As equipment has evolved, preparation of the joint surface by arthroscopic means has become increasingly popular. Termed “arthroscopic ankle fusion”, the procedure entails the use of arthroscopic shavers and burs to remove the joint surfaces, and drills, picks, curettes and chisels to perforate the subchondral bone. Fixation and compression are usually achieved percutaneously with cannulated screws, resulting in a minimally invasive procedure (Fig. 2 and 3).
The first description of the technique is credited to Schneider who presented a video of the procedure in 1983. Surgeons who use the arthroscopic technique routinely cite less blood loss, smaller incisions, and a lower infection rate. The overall maintenance of the soft tissue envelope also should be considered as an advantage of the arthroscopic approach, particularly when the possibility of future conversion to arthroplasty exists. The arthroscopic approach may also be useful in cases of soft-tissue compromise or less than ideal protoplasm, such as in elderly patients and in patients with inflammatory arthritis, peripheral vascular disease, venous stasis, smoking history, or diabetes.
What the Literature Shows
A multicenter comparative case series found that arthroscopic ankle arthrodesis patients had shorter hospital stays and improved outcome scores at one and two years when compared to patients who underwent open arthrodesis. Similarly, a retrospective review of open and arthroscopic ankle fusions found significant decreases in time to union and rate of complication in the arthroscopic group. Yet another study reported diminished time of stay and accelerated time to bony union for patients who underwent arthroscopic rather than open arthrodesis.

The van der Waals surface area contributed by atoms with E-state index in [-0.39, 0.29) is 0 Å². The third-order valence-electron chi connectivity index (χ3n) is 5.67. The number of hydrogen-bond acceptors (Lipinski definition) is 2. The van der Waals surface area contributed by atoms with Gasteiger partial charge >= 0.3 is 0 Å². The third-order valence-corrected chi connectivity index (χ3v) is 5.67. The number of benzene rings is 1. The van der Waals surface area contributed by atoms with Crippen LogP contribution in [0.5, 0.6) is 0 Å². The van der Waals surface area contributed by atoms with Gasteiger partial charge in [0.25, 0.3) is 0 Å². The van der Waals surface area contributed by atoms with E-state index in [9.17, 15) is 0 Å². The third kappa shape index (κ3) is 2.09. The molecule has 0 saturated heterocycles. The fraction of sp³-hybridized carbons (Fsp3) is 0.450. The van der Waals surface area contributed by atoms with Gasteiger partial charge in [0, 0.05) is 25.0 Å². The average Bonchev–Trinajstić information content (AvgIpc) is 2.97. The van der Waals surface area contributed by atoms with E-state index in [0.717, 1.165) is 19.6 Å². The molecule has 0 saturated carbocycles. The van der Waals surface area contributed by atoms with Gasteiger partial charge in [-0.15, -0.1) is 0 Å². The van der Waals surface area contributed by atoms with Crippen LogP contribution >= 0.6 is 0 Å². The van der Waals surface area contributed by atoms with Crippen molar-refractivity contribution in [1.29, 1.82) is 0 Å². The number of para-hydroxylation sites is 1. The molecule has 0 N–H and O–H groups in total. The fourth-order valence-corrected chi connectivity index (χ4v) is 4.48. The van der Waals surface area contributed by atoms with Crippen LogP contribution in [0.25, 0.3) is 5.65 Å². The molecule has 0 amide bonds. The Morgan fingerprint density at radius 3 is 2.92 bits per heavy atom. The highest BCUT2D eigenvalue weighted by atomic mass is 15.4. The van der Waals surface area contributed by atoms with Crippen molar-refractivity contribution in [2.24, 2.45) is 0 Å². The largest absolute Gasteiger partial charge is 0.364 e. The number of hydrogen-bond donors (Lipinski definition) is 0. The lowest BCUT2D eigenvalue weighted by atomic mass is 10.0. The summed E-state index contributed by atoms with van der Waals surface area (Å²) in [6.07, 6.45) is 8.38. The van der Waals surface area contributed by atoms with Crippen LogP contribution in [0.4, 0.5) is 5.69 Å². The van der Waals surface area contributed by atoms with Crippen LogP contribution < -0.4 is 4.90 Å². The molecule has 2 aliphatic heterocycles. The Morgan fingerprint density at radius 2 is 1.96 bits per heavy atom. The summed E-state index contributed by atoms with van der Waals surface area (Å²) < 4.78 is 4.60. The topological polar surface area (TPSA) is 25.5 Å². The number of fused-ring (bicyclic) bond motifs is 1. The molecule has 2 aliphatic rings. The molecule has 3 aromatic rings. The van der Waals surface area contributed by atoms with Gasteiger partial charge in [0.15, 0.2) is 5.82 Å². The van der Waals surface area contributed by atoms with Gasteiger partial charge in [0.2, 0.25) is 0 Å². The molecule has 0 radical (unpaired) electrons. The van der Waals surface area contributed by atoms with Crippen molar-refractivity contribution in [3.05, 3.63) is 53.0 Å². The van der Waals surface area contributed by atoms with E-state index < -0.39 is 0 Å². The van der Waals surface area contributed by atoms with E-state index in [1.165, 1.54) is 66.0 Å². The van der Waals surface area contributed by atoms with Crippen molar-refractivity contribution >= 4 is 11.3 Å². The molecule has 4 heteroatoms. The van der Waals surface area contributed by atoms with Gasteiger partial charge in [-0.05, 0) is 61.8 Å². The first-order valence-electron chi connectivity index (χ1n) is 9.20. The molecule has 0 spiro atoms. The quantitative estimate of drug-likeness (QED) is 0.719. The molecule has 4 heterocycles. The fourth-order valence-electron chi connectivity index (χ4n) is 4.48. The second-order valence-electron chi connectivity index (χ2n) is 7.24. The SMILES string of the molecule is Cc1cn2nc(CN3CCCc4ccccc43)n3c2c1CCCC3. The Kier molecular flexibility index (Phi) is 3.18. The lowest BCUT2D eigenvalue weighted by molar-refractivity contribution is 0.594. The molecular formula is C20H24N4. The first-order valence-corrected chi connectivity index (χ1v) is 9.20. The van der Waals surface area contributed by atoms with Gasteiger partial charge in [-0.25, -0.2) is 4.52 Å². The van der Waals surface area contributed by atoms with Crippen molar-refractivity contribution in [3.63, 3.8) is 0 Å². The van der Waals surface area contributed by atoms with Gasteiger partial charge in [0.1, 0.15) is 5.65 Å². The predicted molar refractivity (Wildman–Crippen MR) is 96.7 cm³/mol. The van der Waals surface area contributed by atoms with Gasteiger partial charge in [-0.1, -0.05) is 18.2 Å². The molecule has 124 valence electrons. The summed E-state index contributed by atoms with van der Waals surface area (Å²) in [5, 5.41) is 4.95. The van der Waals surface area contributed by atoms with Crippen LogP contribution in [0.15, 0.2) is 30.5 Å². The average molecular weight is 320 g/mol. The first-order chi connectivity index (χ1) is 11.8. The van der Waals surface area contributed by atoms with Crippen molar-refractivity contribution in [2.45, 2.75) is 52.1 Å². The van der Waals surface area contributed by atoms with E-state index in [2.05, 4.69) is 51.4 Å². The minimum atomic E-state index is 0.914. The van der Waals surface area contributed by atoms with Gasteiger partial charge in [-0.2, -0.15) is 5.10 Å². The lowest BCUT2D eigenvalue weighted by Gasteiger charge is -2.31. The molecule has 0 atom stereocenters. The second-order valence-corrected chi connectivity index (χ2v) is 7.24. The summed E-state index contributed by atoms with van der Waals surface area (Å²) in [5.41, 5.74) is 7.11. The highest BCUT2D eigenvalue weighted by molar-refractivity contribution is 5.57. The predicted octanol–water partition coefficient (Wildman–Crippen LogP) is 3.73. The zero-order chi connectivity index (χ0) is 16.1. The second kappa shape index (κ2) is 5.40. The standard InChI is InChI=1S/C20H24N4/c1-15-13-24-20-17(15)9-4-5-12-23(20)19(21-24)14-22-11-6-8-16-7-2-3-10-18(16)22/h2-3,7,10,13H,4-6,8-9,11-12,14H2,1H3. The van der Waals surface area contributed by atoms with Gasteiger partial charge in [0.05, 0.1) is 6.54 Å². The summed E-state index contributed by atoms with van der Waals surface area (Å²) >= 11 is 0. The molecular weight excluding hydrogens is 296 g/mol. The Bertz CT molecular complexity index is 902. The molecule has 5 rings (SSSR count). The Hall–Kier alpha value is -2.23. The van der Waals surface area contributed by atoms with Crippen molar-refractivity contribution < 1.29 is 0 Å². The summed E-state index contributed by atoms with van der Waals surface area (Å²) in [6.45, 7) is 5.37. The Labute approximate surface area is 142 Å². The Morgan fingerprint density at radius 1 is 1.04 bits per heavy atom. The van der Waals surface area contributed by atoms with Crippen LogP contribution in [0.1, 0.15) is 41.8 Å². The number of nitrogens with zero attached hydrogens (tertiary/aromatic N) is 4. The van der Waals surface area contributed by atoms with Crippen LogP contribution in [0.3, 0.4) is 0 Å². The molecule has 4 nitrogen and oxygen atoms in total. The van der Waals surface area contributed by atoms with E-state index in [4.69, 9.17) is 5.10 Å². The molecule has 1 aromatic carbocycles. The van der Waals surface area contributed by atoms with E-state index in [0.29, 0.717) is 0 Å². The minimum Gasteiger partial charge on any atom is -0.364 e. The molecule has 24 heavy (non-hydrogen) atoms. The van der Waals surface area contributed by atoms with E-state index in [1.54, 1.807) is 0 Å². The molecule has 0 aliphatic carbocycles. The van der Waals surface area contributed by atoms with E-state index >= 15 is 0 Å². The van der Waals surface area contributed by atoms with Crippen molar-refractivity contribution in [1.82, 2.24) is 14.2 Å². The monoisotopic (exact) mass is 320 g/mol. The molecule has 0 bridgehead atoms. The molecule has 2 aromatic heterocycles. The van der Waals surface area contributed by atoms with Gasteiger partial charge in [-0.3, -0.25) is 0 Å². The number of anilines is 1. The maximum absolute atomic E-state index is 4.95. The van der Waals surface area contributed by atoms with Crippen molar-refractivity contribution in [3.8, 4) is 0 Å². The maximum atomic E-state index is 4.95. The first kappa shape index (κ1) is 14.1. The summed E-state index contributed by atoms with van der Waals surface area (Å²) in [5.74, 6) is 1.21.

The most recent systematic review comparing open and arthroscopic approaches concludes that the arthroscopic approach is associated with fewer complications, shorter hospital stays, diminished blood loss, and better outcome scores. Nevertheless, open ankle arthrodesis is more commonly performed.
Cost differences between the two approaches are worth noting. A 2010 retrospective cost analysis comparing outpatient arthroscopic procedures with inpatient open procedures found that arthroscopic procedures resulted in significantly lower total site charges and lower expenses for third-party payers. Despite these advantages, the arthroscopic approach does have contraindications and associated complications. A relative contraindication to arthroscopic surgery is large bone defects, such as significant (> 15 degrees) deformities and large osteophytes. In these situations, the open approach may offer improved visualization and access to the joint, permitting the surgeon to correct these larger deformities.
Arthroscopic fusion has also been unsuccessful in patients with osteonecrosis of the talus. Moreover, arthroscopic procedures may require longer surgical times, and the procedures themselves demand a significant learning curve on the part of the operating surgeon.
Answers to Your Questions
The following set of questions and answers is intended to provide instruction to the orthopaedic surgeon considering performing ankle fusion arthroscopically but looking for further guidance as to the indications for the arthroscopic approach and best intraoperative practices for ensuring a well-executed procedure.
Who is the ideal candidate for an arthroscopic procedure versus an open approach?